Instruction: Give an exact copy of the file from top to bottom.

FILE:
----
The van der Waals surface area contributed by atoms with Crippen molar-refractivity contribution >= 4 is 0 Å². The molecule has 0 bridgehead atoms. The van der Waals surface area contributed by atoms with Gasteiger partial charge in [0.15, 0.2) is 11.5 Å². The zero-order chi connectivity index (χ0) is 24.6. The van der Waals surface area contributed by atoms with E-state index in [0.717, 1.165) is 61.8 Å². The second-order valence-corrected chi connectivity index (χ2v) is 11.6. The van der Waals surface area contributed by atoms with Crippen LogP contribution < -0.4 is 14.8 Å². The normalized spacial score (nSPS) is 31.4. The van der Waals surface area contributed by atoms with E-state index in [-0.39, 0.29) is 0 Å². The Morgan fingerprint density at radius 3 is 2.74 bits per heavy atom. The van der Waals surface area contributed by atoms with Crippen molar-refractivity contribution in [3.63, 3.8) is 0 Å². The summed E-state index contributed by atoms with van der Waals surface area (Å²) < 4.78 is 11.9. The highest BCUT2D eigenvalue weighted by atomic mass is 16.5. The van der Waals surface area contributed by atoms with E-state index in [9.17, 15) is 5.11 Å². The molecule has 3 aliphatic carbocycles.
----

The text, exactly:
The van der Waals surface area contributed by atoms with Crippen molar-refractivity contribution >= 4 is 0 Å². The molecule has 0 bridgehead atoms. The van der Waals surface area contributed by atoms with Gasteiger partial charge in [0.15, 0.2) is 11.5 Å². The zero-order chi connectivity index (χ0) is 24.6. The van der Waals surface area contributed by atoms with E-state index in [0.717, 1.165) is 61.8 Å². The second-order valence-corrected chi connectivity index (χ2v) is 11.6. The van der Waals surface area contributed by atoms with Crippen LogP contribution < -0.4 is 14.8 Å². The normalized spacial score (nSPS) is 31.4. The van der Waals surface area contributed by atoms with E-state index in [-0.39, 0.29) is 0 Å². The Morgan fingerprint density at radius 3 is 2.74 bits per heavy atom. The van der Waals surface area contributed by atoms with Crippen molar-refractivity contribution in [3.63, 3.8) is 0 Å². The summed E-state index contributed by atoms with van der Waals surface area (Å²) < 4.78 is 11.9. The highest BCUT2D eigenvalue weighted by atomic mass is 16.5. The van der Waals surface area contributed by atoms with E-state index in [9.17, 15) is 5.11 Å². The molecule has 3 aliphatic carbocycles.